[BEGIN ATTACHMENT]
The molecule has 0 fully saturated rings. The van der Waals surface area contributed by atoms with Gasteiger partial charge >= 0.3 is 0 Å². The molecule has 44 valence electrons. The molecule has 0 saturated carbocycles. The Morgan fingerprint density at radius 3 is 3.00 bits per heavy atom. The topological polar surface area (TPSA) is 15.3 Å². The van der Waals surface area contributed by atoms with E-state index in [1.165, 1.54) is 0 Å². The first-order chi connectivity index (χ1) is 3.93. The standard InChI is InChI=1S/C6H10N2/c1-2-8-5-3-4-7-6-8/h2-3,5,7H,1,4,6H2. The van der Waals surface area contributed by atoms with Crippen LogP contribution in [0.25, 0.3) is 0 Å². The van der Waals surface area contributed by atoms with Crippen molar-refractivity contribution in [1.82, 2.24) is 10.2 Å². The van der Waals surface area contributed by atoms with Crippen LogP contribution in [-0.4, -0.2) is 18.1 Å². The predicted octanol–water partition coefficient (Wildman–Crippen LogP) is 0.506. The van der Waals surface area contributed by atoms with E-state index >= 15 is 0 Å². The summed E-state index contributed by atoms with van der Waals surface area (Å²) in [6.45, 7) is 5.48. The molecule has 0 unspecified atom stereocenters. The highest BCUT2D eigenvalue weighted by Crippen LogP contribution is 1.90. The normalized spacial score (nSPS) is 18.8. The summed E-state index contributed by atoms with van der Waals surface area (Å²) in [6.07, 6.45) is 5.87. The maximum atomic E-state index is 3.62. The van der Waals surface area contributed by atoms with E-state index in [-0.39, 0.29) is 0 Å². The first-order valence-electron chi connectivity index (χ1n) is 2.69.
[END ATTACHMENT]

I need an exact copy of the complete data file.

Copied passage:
The molecule has 0 fully saturated rings. The van der Waals surface area contributed by atoms with Gasteiger partial charge >= 0.3 is 0 Å². The molecule has 44 valence electrons. The molecule has 0 saturated carbocycles. The Morgan fingerprint density at radius 3 is 3.00 bits per heavy atom. The topological polar surface area (TPSA) is 15.3 Å². The van der Waals surface area contributed by atoms with E-state index in [1.165, 1.54) is 0 Å². The first-order chi connectivity index (χ1) is 3.93. The standard InChI is InChI=1S/C6H10N2/c1-2-8-5-3-4-7-6-8/h2-3,5,7H,1,4,6H2. The van der Waals surface area contributed by atoms with Crippen LogP contribution in [0.25, 0.3) is 0 Å². The van der Waals surface area contributed by atoms with Crippen molar-refractivity contribution in [1.82, 2.24) is 10.2 Å². The van der Waals surface area contributed by atoms with Crippen LogP contribution in [-0.4, -0.2) is 18.1 Å². The predicted octanol–water partition coefficient (Wildman–Crippen LogP) is 0.506. The van der Waals surface area contributed by atoms with E-state index >= 15 is 0 Å². The summed E-state index contributed by atoms with van der Waals surface area (Å²) in [6.45, 7) is 5.48. The molecule has 0 unspecified atom stereocenters. The highest BCUT2D eigenvalue weighted by Crippen LogP contribution is 1.90. The normalized spacial score (nSPS) is 18.8. The summed E-state index contributed by atoms with van der Waals surface area (Å²) in [6.07, 6.45) is 5.87. The maximum atomic E-state index is 3.62. The van der Waals surface area contributed by atoms with E-state index in [-0.39, 0.29) is 0 Å². The first-order valence-electron chi connectivity index (χ1n) is 2.69.